Two days ago, North Carolina reported the first case of the Omicron variant in the state. Mecklenburg County health officials first reported the presence of the omicron variant on Friday, noting that the positive test came from a University of North Carolina at Charlotte student and had been discovered through the university’s sequencing program. According to the report, he had traveled outside the state for Thanksgiving. He was immediately isolated. Owing to the fact that he was fully vaccinated, he has now recovered.
The World Health Organization (WHO) recognized the Omicron variation as a variant of concern on November 26, 2021, and the United States categorized it as such on November 30, 2021. Many countries, including the United States, have detected it.
On Monday, state health officials verified the case of the UNC Charlotte student who tested positive for the omicron variety, but they found no more instances. Most instances do not undergo genetic sequencing, which is the only method to establish what variation someone has, according to the state Department of Health and Human Services. Only a limited percentage of positive COVID-19 specimens undergo such testing, and more than 95 percent of viral specimens sequenced in North Carolina have the delta version.
The state firmly believes that all the ‘existing variants of Covid ’ can be successfully treated with the existing Pfizer, Moderna, and Johnson & Johnson vaccines.
While most adults are focused on obtaining their booster shots, health officials are concerned about poor immunization rates among children. Only 6.5 percent of children aged 5 to 11 are completely immunized, according to the CDC. Doctors are asking parents to safeguard their children as families prepare to meet in the coming weeks.
Though new daily cases are increasing and hospitalizations are up more than 40% since Thanksgiving, the state’s case positive rate has remained relatively steady at approximately 7% over the past week.
The officials stated that though there is not much research around long-term covid impacts on kids, however, the existing data sets indicate that children can have a long-term cognitive covid impact even if they have mild symptoms. Further, considering the upcoming holiday season, children can become a hotbed of viruses irrespective of the fact that they are symptomatic or asymptomatic.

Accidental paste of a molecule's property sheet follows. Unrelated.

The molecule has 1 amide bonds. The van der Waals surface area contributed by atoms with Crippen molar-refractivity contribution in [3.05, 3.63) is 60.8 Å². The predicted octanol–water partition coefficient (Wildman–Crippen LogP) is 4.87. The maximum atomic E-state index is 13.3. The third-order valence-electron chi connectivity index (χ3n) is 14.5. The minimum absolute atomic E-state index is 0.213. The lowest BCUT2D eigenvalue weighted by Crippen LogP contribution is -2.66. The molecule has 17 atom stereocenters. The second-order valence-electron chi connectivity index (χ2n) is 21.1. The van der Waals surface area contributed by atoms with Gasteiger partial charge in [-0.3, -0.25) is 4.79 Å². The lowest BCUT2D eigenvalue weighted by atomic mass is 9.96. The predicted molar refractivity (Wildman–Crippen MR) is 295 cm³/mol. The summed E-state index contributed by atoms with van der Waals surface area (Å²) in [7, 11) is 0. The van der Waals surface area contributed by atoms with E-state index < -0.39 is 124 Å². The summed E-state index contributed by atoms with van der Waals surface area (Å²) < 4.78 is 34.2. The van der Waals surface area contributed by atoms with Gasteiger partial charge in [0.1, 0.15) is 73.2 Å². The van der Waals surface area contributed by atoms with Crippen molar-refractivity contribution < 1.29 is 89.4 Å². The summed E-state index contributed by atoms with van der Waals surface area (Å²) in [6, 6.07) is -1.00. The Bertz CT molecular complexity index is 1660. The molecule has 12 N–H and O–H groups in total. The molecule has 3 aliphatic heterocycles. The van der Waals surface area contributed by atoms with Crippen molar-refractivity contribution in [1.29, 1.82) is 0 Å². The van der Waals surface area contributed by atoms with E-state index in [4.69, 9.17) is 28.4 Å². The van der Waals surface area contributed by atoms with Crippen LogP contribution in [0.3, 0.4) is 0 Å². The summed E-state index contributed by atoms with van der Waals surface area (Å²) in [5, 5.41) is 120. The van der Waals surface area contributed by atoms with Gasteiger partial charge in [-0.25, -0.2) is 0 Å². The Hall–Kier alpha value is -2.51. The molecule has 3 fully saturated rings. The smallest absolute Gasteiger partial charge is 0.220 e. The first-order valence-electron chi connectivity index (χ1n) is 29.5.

Doctors are urging that vaccination along with masks and other protocols are the only way to curb this menace.
Dr. David Wohl, the infectious disease specialist at UNC-Chapel Hill, said unvaccinated people are the primary concern as they overwhelmingly make up COVID hospitalizations in North Carolina, stressing hospital systems. And those not vaccinated are vulnerable to any variant. In laboratory studies, a third-dose booster of Pfizer’s vaccine was found to have a considerably greater antibody response against omicron than the two doses alone, according to Pfizer.
The North Carolina Department of Health and Human Services continues to advocate immunization as the best COVID-19 preventative method. In comparison to those who are vaccinated, people who are unvaccinated are more than five times as likely to get COVID-19 and more than 25 times as likely to die from the illness as of Dec. 1, according to the most recently available statistics from DHHS.
East Cary Family Physicians urge you to get your Covid shot as soon as possible.